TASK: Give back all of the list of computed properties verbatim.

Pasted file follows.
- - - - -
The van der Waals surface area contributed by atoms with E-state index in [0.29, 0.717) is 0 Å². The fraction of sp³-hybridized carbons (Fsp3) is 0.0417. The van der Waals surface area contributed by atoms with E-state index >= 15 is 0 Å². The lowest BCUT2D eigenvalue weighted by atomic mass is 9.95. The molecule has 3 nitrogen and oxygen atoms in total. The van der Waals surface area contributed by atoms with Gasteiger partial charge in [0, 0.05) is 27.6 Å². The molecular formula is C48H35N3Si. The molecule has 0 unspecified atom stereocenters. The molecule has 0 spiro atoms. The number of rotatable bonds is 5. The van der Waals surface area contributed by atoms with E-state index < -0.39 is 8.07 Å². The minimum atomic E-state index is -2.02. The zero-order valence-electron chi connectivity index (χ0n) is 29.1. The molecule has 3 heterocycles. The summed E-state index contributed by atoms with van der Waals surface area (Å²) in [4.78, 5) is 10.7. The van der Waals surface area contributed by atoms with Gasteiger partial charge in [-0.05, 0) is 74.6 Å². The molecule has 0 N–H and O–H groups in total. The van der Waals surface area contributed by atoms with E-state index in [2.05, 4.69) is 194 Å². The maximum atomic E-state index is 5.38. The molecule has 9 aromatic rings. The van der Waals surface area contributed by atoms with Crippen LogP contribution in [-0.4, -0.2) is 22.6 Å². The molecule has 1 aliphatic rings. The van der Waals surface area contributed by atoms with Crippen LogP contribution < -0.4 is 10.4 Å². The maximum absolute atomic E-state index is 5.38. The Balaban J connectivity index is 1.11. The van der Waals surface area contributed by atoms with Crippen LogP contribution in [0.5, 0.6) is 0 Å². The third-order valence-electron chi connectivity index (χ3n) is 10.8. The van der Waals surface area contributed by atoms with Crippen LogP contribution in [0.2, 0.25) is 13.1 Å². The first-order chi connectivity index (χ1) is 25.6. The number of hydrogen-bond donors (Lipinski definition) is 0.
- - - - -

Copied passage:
The van der Waals surface area contributed by atoms with E-state index in [0.29, 0.717) is 0 Å². The fraction of sp³-hybridized carbons (Fsp3) is 0.0417. The van der Waals surface area contributed by atoms with E-state index >= 15 is 0 Å². The lowest BCUT2D eigenvalue weighted by atomic mass is 9.95. The molecule has 3 nitrogen and oxygen atoms in total. The van der Waals surface area contributed by atoms with Gasteiger partial charge in [0, 0.05) is 27.6 Å². The molecular formula is C48H35N3Si. The molecule has 0 unspecified atom stereocenters. The molecule has 0 spiro atoms. The number of rotatable bonds is 5. The van der Waals surface area contributed by atoms with E-state index < -0.39 is 8.07 Å². The minimum atomic E-state index is -2.02. The zero-order valence-electron chi connectivity index (χ0n) is 29.1. The molecule has 3 heterocycles. The summed E-state index contributed by atoms with van der Waals surface area (Å²) in [4.78, 5) is 10.7. The van der Waals surface area contributed by atoms with Gasteiger partial charge in [-0.05, 0) is 74.6 Å². The molecule has 0 N–H and O–H groups in total. The van der Waals surface area contributed by atoms with E-state index in [2.05, 4.69) is 194 Å². The maximum atomic E-state index is 5.38. The molecule has 9 aromatic rings. The van der Waals surface area contributed by atoms with Crippen LogP contribution in [-0.4, -0.2) is 22.6 Å². The molecule has 1 aliphatic rings. The van der Waals surface area contributed by atoms with Crippen LogP contribution < -0.4 is 10.4 Å². The maximum absolute atomic E-state index is 5.38. The Balaban J connectivity index is 1.11. The van der Waals surface area contributed by atoms with Crippen LogP contribution in [0.5, 0.6) is 0 Å². The third-order valence-electron chi connectivity index (χ3n) is 10.8. The van der Waals surface area contributed by atoms with Crippen LogP contribution in [0.2, 0.25) is 13.1 Å². The first-order chi connectivity index (χ1) is 25.6. The number of hydrogen-bond donors (Lipinski definition) is 0.